At least 164 NHS staff have joined the fight against West Africa’s Ebola outbreak, less than a week after England’s top doctors issued a nationwide call for volunteers.
The Department of Health said the number signing up was “going up all the time”. The staff, who are understood to include doctors, nurses and infectious disease experts will now undergo special training and will be deployed to man a 62-bed treatment centre in Sierra Leone, built by British military engineers near the capital, Freetown.
Dame Sally Davies, England’s chief medical officer, said that Ebola was “devastating” healthcare systems in Guinea, Liberia and Sierra Leone and praised the “selflessness and dedication of NHS staff".
She said that the focus of British aid efforts should be on “bringing back into play” the countries’ own healthcare workforce – many of whom have been unable to go to work because hospitals have shut their doors, or have refused to work for fear of infection. Shortages of even the most basic infection control equipment have been reported in the affected countries, and hundreds of healthcare workers are among more than 2,800 that the outbreak has killed so far.
The surge in support from NHS staff came as the World Health Organisation said that the number of people infected by the virus could reach 20,000 by November without greater efforts to combat the outbreak.
Experts also revised up their estimate of the death rate in the current epidemic, from 50 per cent to 70 per cent.
So far, the WHO has officially recorded 2,803 deaths from Ebola and 5,843 cases, but the true number is likely to be higher because many deaths in people’s homes, especially in remote rural areas, are going unrecorded.
Dr Christopher Dye, director of strategy for the WHO, said that the three worst-hit countries “will soon be reporting thousands of cases and deaths each week”, if improvements were not made in contacting and isolating victims of infection, in caring for the sick, and in educating communities about infection control.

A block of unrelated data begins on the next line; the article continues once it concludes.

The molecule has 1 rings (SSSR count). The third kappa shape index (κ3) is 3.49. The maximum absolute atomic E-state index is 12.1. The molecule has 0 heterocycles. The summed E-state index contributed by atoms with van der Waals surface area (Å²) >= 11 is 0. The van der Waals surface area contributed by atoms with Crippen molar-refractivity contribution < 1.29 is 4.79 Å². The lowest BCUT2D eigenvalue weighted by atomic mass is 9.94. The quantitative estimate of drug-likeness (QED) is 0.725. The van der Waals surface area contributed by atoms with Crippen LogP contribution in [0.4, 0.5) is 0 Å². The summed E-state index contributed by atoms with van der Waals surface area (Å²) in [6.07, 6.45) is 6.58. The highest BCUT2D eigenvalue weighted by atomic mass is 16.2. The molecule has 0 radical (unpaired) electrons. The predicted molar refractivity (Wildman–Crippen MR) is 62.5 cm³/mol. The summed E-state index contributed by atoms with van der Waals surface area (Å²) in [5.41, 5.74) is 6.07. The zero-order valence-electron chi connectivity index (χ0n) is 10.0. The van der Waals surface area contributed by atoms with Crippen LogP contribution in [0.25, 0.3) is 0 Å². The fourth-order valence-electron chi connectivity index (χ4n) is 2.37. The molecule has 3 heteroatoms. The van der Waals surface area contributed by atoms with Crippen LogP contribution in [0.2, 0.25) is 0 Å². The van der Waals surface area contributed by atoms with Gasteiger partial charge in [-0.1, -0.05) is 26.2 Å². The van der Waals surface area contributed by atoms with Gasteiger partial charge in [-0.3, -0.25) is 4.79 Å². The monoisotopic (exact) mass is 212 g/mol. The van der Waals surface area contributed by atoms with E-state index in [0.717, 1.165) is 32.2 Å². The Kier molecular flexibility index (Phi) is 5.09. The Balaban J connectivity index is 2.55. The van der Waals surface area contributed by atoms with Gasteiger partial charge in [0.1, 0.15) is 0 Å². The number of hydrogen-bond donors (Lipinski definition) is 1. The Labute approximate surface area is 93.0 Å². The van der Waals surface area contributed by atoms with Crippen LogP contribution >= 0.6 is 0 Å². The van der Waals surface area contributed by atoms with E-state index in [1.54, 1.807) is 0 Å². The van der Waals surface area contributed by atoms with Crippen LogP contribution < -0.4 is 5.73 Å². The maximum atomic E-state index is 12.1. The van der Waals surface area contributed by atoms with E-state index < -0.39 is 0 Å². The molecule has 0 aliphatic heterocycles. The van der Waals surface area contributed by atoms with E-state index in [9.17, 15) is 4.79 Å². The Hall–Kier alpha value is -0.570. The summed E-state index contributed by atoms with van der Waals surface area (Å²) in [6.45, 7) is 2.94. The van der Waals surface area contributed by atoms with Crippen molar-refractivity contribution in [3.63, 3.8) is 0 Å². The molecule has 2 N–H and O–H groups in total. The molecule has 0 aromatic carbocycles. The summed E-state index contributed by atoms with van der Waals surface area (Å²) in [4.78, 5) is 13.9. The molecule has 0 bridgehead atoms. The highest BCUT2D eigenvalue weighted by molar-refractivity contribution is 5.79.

The international community has stepped up its response to the Ebola crisis in recent days – most notably with a deployment of 3,000 US troops to West Africa to offer logistical support to the relief effort.
In other developments, fast-tracked clinical trials of Ebola treatments were announced today, which will see experimental drugs tested on Ebola patients in West Africa for the first time.
Several potential treatments, including drugs, vaccines and donated blood from patients who have survived Ebola, are being considered, including ZMapp, the drug which was used to treat the British Ebola victim, nurse William Pooley.
A £3.2m grant from the British medical research foundation the Wellcome Trust will allow groups including Mèdecins Sans Frontiéres, the World Health Organisation and the University of Oxford to quickly test the effectiveness of new treatments at a number of medical facilities in the Ebola-hit countries.
The WHO approved the use of experimental medicines in August – a sign of the gravity the crisis.
Dr Peter Horby, of the Centre for Tropical Medicine and Global Health at the University of Oxford, who will lead the clinical trials initiative, said that Ebola was “an ongoing tragedy of immense proportions”.
“In essence we need straightforward clinical trials, as for any drug for any disease, but new ways of working will be needed to provide rapid and reliable answers in perhaps the most challenging outbreak we have ever encountered,” he said.
Jeremy Farrar, director of the Wellcome Trust said: “It is a huge challenge to carry out clinical trials under such difficult conditions but ultimately this is the only way we will ever find out whether any new Ebola treatment actually work.”
More than 40 UK military personnel and humanitarian staff have now arrived in Freetown to oversee the construction of the UK’s treatment facility, as part of a £100m British mission to the region, the Government said.
Foreign Secretary Philip Hammond chaired a meeting of the Government’s emergency COBRA committee on Ebola, via video link from New York, where he is attending the meeting of the UN General Assembly.
He said that it was vital the global community “translates its concern into action” and said an international conference on the crisis would be held in London next week.
“This outbreak has wide-ranging humanitarian and security consequences for the region, and the world,” he said. “Defeating this disease will need a global coalition, as well as innovative approaches to reducing the spread of the virus in communities.”Reuse content